After canceling several trips, we were finally able to plan an offshore kayak fishing trip to coincide with a favorable weather forecast. Under sunny skies with calm winds, I joined a small group of friends for a shark fishing adventure 30 miles off the south tip of Wales.
Fishing for Sharks in the Celtic Deeps
The shark grounds are in the Celtic Deeps, a trench of deep water that swings close to the southwest coast of Britain. In order to access the area, we used our friend Rob Rennie’s charter boat Lady Jen.
Cruising at over 20 knots it took us an hour and a half to reach the fishing grounds. As soon as we stopped, Rennie dropped several chum bags over the side of the boat. Less than 10 minutes later, we launched three kayaks. I stayed onboard Lady Jen to take photos and record the action.
The initial run stripped well over a hundred yards of line as the reel screamed loudly in protest. Bowes screamed in excitement as the huge fish towed his kayak towards Trinidad.
The offshore fight is on
Greg Bowes was the first angler to hook into a fish. The initial run stripped well over a hundred yards of line as the reel screamed loudly in protest. Bowes screamed in excitement as the huge fish towed his kayak towards Trinidad.
At first, there was little Bowes could do other than hold on as the fish pulled his kayak. After 10 minutes, he started to gain some line though the fish was far from beaten. On three occasions, just as we were anticipating the fish would come into view, the huge shark made a powerful dive effortlessly stripping yards of hard-gained line.
Gradually, the length and duration of these dives became shorter as the fish started swimming in circles beneath the boat.
After a long wait, I got the first glimpse of color. Porbeagle sharks are big with a heavy body. They look similar to a salmon shark and can weigh more than 300 pounds. I could tell Bowes had hooked a good-sized porbeagle. We estimated the huge shark weighed around 160 pounds.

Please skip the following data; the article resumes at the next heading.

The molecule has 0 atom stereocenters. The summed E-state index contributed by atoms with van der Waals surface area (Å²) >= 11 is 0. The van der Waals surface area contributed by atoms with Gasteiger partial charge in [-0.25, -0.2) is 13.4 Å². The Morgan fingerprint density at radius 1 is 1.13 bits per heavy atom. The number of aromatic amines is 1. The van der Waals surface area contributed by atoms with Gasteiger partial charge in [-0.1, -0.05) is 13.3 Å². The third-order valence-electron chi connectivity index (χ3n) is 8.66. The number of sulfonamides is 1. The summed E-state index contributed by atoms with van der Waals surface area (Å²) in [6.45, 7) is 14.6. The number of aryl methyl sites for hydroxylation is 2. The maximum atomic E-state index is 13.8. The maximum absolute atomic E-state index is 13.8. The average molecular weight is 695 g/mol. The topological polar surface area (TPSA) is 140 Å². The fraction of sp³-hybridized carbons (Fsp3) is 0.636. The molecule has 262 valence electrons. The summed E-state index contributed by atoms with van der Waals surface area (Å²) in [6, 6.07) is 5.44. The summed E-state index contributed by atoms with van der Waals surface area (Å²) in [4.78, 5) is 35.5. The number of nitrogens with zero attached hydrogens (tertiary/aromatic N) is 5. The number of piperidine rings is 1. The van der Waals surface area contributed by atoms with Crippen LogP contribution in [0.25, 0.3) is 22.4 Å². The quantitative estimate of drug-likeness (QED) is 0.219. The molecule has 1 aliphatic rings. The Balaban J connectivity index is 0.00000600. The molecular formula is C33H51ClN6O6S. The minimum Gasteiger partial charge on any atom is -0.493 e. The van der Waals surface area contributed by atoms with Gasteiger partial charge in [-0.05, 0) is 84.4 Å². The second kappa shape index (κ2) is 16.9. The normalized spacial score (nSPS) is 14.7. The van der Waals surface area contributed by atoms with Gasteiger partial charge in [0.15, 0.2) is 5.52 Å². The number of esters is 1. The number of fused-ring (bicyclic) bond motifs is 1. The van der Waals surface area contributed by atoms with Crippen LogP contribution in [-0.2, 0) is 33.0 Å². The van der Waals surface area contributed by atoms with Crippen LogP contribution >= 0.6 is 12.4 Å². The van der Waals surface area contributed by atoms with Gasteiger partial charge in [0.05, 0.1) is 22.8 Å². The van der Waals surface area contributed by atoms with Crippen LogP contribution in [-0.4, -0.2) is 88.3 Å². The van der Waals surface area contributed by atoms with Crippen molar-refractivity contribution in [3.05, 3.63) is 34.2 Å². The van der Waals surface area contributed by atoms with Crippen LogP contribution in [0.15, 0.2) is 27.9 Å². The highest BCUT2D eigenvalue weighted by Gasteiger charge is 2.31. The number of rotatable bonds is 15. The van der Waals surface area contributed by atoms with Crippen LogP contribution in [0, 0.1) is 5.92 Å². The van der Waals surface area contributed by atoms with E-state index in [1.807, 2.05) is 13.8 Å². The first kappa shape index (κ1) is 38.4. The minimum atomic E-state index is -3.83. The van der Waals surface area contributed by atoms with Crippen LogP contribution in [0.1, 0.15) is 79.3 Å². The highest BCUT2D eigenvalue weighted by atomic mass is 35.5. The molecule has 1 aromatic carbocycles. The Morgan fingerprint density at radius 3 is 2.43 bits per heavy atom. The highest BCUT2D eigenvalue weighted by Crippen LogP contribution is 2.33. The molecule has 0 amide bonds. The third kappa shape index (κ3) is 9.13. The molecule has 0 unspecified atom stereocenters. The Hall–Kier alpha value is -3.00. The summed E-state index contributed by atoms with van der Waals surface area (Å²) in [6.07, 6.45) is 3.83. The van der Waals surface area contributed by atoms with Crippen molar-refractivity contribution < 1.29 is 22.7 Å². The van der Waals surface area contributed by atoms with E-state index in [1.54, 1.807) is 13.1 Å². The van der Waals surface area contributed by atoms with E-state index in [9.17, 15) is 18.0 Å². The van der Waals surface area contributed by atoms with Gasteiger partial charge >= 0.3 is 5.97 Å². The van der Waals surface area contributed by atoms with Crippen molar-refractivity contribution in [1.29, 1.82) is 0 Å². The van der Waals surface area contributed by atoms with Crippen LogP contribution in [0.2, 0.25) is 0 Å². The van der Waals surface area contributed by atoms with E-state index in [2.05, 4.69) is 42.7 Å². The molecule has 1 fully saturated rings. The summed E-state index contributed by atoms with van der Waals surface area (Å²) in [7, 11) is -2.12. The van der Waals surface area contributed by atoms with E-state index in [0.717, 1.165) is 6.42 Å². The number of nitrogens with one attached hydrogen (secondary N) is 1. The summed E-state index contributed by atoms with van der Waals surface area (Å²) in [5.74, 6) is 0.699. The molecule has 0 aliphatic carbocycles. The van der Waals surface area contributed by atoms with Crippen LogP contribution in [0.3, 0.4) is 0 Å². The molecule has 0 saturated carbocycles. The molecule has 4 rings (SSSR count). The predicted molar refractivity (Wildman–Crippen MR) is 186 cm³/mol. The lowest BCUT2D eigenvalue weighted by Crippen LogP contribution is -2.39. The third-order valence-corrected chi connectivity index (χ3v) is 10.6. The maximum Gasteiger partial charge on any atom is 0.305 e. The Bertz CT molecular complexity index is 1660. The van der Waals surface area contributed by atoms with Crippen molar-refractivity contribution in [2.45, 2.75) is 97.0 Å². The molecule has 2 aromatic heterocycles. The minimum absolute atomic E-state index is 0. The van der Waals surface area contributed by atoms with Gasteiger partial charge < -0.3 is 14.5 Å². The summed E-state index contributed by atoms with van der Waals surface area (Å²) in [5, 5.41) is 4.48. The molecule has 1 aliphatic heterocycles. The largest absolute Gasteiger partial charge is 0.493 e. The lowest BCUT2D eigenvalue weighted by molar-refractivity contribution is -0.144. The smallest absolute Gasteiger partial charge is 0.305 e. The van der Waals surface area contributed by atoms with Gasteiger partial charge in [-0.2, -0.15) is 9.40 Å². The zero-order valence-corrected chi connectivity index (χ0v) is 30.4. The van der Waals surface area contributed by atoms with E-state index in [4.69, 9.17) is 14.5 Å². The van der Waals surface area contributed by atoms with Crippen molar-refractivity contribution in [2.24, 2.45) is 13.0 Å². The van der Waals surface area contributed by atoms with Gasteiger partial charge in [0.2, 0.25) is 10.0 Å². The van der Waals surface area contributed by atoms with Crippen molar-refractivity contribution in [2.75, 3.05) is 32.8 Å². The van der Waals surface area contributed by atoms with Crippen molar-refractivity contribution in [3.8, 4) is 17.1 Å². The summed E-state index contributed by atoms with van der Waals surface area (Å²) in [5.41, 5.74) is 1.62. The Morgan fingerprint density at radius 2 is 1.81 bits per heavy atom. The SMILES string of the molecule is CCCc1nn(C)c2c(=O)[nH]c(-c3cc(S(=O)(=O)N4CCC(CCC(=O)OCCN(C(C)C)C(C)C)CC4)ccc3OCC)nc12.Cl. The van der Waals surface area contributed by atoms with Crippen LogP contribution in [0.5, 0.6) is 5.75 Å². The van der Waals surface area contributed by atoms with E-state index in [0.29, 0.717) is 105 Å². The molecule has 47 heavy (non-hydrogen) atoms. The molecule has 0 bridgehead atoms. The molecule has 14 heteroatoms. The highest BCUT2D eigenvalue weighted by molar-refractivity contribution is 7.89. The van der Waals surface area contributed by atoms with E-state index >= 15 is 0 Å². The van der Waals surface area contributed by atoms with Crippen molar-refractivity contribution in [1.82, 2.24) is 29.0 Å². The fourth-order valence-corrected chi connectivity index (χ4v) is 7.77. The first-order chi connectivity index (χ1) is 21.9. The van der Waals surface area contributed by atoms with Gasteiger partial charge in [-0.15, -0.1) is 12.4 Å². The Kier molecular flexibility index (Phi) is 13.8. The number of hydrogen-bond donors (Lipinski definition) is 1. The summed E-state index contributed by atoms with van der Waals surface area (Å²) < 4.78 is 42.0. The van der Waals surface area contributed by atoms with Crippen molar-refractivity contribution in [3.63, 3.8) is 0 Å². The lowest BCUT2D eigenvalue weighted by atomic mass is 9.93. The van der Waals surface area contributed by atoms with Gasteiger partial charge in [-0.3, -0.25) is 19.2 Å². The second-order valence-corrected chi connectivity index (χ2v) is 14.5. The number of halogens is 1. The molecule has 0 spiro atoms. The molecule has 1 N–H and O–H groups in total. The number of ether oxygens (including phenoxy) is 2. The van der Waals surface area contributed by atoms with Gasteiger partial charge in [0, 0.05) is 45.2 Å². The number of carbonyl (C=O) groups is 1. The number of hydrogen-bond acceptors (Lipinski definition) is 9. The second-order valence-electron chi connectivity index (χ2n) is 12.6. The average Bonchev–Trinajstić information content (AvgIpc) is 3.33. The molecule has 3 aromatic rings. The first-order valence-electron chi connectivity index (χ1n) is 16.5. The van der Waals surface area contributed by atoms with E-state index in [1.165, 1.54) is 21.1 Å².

Bowes worked the huge fish then paused for long runs until the shark was sufficiently close for him to grab the leader. After a quick glory photo, he leaned over, snipped the wire leader and let the fish slowly swim away into the deep.
Reeling in porbeagles and blues
A half-hour after fishing resumed, we watched in silence as a classic vee-shaped dorsal fin worked its way through the slick then disappeared below the surface. Moments later, the ratchet on a reel coughed twice prior to a howling staccato scream of the shark’s first run. Mark Kemble was hooked up and it was his turn to experience a “Milford Haven Sleighride.”
Kemble had a decent-sized blue shark that provided great sport, but blues are nowhere near as strong as porbeagles. With short, quick runs and an obstinate fight, the blue shark put up a good battle, but Kemble’s heavy tackle and experience were no match. In less than 15 minutes, Kemble cut free our second shark.
Then the action went quiet for two hours. Rennie added a couple fresh chum blocks to spice things up and it wasn’t long before we spotted another blue in the slick. A few minutes later, Mike Burnett was fighting his first shark. Then, Greg Bowes hooked a fish, too.
Bowes’ fish was not a monster, and five minutes later he released a 40-pound blue shark. Mike Burnett’s fish was different, it took the fight deep. We thought it was another blue shark, but after a few minutes, Burnett pulled up a 50-pound porbeagle. His fish was just a pup by porbeagle standards, but it allowed Burnett to tick the accomplishment off his life list.
Porbeagle Sharks Are Quite the Catch
These were not the first porbeagle sharks taken from kayaks in the United Kingdom, but Greg Bowes and Mike Burnett have joined a select group of anglers who have achieved the accomplishment.
This article was first published in Kayak Angler Issue 46. Subscribe to Kayak Angler and get the magazine delivered to your front door. Download the Kayak Angler Magazine+ app to seamlessly glide between the digital archives, the latest articles and videos.
Greg Bowes fights a porbeagle shark while fishing off Milford Haven, South Wales. | Feature photo: David Lewis